Lifestyle Outdoors

Garden Chores for March: Spring Clean-up

Garden Chores for March

Photo courtesy of B.B. Barns

By Cinthia Milner

Spring arrives on the 20th, bringing fresh and expectant hopes for the 2018 garden. There are still frosty days ahead, but March turns the corner on winter’s cold, heralding sunny days of daffodils, azaleas and dogwood blooms. It makes even the most hardened soul smile.

And yet, here’s the buzzkill: March is a frenzied month of garden chores, a literal laundry list of outdoor to-dos, but let’s narrow it down to the four most important tasks, starting with a fun one.

Planting Vegetables

Who doesn’t prefer planting over mulching? If you’re a vegetable grower, March is the month for sowing cool-season vegetables. Below is a list of what you can plant now.

  • Asparagus crowns
  • Cabbage
  • Carrots
  • Garden peas
  • Head lettuce
  • Kale
  • Leaf lettuce
  • Onion
  • Potatoes (Irish)
  • Radish
  • Spinach
  • Turnips

Pruning Trees and Shrubs

Pruning is a late winter, early spring chore, done while trees and shrubs are dormant. Begin by pruning out the dead, diseased, damaged wood and the crossing branches, which eliminates hot spots for disease and pests. Thin out interior twigs to avoid overcrowding in the plant’s interior, allowing better air circulation and sunlight penetration. This is especially important for fruit trees and berry bushes. Remove watersprouts and suckers. Suckers are vegetative growth from the root system that competes for nutrients and watersprouts are vegetative growth from branches that, left alone, will clutter the interior of the plant.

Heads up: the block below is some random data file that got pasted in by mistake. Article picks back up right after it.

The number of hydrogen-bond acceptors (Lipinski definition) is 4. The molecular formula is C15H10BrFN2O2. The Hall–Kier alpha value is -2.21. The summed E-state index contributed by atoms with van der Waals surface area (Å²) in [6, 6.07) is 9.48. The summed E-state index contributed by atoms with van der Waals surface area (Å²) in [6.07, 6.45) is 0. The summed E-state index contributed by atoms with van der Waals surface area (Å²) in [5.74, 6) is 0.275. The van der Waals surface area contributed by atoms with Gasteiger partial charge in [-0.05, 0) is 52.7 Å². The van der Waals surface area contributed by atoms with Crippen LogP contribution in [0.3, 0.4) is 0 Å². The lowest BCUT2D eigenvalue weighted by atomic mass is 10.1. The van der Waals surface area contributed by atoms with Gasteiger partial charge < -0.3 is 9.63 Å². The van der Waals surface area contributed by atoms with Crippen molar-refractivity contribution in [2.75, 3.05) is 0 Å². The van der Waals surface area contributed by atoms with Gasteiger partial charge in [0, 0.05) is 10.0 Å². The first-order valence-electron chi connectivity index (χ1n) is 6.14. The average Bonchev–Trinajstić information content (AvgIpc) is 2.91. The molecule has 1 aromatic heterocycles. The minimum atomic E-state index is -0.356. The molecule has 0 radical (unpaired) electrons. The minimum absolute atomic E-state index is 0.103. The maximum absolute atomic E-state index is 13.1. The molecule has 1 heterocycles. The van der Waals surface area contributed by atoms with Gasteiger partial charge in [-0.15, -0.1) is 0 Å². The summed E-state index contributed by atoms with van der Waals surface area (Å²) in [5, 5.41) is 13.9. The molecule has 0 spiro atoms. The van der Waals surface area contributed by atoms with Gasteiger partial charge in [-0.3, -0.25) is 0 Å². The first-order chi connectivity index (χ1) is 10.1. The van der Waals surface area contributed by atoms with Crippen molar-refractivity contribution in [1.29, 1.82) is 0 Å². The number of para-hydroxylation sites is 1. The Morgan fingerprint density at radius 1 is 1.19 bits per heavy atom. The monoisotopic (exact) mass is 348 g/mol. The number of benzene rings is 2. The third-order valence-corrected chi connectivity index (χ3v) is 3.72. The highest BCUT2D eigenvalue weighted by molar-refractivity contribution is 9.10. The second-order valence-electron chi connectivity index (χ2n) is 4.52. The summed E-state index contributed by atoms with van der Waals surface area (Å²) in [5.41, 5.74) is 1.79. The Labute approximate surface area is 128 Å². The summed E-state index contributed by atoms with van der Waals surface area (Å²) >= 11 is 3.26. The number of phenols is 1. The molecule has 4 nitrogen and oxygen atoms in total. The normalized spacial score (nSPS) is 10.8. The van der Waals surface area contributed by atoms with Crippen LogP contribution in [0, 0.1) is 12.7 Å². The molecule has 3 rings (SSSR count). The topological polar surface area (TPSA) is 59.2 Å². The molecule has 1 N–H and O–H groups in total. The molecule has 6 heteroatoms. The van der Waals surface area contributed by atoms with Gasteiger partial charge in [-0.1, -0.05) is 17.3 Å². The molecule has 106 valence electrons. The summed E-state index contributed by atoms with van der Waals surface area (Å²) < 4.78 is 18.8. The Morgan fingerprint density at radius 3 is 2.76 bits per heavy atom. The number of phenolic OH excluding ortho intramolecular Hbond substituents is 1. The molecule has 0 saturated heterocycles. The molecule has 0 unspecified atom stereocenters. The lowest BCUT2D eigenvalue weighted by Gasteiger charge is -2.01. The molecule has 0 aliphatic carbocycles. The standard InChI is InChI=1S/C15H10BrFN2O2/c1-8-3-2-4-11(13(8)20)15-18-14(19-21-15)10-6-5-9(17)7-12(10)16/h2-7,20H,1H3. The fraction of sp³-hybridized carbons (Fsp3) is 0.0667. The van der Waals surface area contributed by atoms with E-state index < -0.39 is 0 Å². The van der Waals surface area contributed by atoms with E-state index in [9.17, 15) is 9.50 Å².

Don’t prune spring flowering shrubs like azaleas, rhododendrons, forsythias and lilacs until after the flowers fade. These shrubs produce blooms on last year’s wood. If you prune now, you are removing this season’s flowers.

Fertilize, Compost and Mulch

As plants grow, they draw nutrients from the soil, depleting it. In natural environments where leaves and other debris biodegrade back into the earth, the ground is replenished. In our urban landscapes, this cycle is interrupted by our leaf blowers, so fertilizing gives plants crucial nutrients. Feeding plants supports a healthy immune system, making them less susceptible to disease and pests.

A layer of compost is also beneficial. Bagged compost is available, or you can start a compost pile. Compost piles are a great way to recycle yard waste and replenish lawns and landscapes. It’s an organic solution to building a better soil for your plants.

Adding mulch helps retain moisture and is a barrier to weeds that compete for nutrients. Add an inch to two inches of mulch to your beds and around trees, starting at the dripline of the tree. Avoid piling mulch around the trunks of trees, giving them the “candle in the cupcake” look. This creates a home for small, unwanted critters and shortens the lifespan of the tree. You should always see the root fl air of a tree or shrub.

Grass Seeding

March is the month to seed grass in your new yard or over-seed bare spots in your existing lawn. Your local nursery can help you determine the grass seed type you need and explain how to proceed. Or consider incorporating groundcovers into the landscape, cutting down on the mowing and mulching of summer garden chores.

Remember, if March comes in like a lion, it leaves like a lamb. Don’t let windy days intimidate you. Get those March chores done, so you can enjoy April’s showers and then May’s flowers.

Cinthia Milner is the garden coach and blog writer for B.B. Barns Garden Center in Asheville.

Leave a Comment